Elections Commission denies Frederickson spot on mayoral ballot
Ruling upholds decision by city clerk
STAR JOURNAL REPORT
The Wisconsin Elections Commission has upheld a decision by Rhinelander city clerk Val Foley to deny Chris Frederickson a spot on the ballot in this spring’s election for mayor.
Frederickson, a respiratory therapist and youth sports coach in the Rhinelander area who hasn’t previously held elective office, and another candidate for mayor, former alderman Scott Counter, were both denied a spot on the ballot by Foley after a third candidate for mayor, alderman Alex Young, filed objections to the candidacy papers of Frederickson and Counter.
Young had alleged many of their nomination papers were invalid because of a provision in state law related to individual signatures not being able to be counted if the signatures are dated after the date of certification contained in the certificate of the person circulating the papers. As a result, Frederickson and Counter were determined by Foley to have fewer than the minimum number of 50 valid signatures to be placed on the ballot.
The nomination papers had a filing deadline of Jan. 2. Young filed a verified complaint Jan. 5 about the papers Frederickson and Counter submitted. Foley said the correcting affidavits Frederickson submitted Jan. 8 needed to be filed by Jan. 5, three days after the deadline to file nomination papers, while Counter didn’t submit correcting affidavits. Frederickson then filed an appeal to the Wisconsin Elections Commission.
In upholding the decision by Foley to deny Frederickson a spot on the ballot, a letter to Frederickson dated Feb. 12 from Elections Commission chairman Mark Thomsen said Foley “did not abuse her discretion in reaching the decision that Mr. Frederickson’s nomination papers were insufficient when filed and were not corrected in a timely manner through an affidavit.”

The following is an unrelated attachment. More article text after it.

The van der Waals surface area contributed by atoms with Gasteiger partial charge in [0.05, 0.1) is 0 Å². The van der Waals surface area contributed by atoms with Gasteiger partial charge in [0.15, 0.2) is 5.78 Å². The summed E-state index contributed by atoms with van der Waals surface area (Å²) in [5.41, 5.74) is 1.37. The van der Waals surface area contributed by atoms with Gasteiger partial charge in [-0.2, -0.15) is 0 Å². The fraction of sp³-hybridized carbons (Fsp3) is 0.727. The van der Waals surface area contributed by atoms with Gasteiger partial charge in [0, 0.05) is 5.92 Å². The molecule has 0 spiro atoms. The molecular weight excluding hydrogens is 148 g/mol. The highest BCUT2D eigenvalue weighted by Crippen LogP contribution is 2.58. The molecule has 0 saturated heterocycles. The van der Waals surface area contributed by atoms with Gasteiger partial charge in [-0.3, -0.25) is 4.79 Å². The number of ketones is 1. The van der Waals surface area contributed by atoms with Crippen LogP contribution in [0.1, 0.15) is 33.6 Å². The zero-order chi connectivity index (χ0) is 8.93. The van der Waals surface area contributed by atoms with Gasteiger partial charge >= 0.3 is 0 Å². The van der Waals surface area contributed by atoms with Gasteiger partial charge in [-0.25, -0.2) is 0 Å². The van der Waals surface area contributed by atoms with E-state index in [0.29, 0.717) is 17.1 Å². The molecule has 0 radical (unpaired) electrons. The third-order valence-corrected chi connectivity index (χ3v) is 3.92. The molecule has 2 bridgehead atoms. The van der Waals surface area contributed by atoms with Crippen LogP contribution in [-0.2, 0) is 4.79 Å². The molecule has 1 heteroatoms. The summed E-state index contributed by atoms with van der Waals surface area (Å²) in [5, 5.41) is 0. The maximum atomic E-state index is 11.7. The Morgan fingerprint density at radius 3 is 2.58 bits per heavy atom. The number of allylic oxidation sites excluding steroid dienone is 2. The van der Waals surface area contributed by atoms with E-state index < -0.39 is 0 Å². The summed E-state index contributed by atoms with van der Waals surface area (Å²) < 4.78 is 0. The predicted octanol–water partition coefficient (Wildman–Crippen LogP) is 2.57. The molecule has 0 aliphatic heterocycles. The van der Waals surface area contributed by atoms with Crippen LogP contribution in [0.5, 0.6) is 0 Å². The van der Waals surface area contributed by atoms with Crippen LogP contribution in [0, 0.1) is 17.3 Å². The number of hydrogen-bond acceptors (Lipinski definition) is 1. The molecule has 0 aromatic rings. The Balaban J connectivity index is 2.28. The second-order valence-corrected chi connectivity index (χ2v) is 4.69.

“While Mr. Frederickson could have filed correcting affidavits from the time he filed his nomination papers (Jan. 2, 2018) through Jan. 5, 2018, he failed to do so,” Thomsen said. “The affidavits he did file were part of his challenge response, and therefore the dispositive issue is whether the correcting affidavits were sufficient to rebut the allegations made in Mr. Young’s challenge – not update information contained on his original nomination papers.”
In response to the commission’s ruling, Young said, “Election laws exist for a reason and they should be upheld.”
“The decision of the Elections Commission was entirely based on following the law, and as the decision notes, ‘this distinction is important and is not a mere technical parsing,'” Young said. “I am pleased that we have a resolution to this matter and that the commission’s decision upholds well established law.”
Though Frederickson could appeal the commission’s decision within 30 days to circuit court, he said he will instead be running as a write-in candidate for the April 3 spring general election, for which Young would be the only candidate on the ballot for Rhinelander mayor.
Dick Johns, who has been Rhinelander’s mayor since 2005, has decided not to seek another four-year term.
The commission’s ruling to deny Frederickson a spot on the ballot can be found here.
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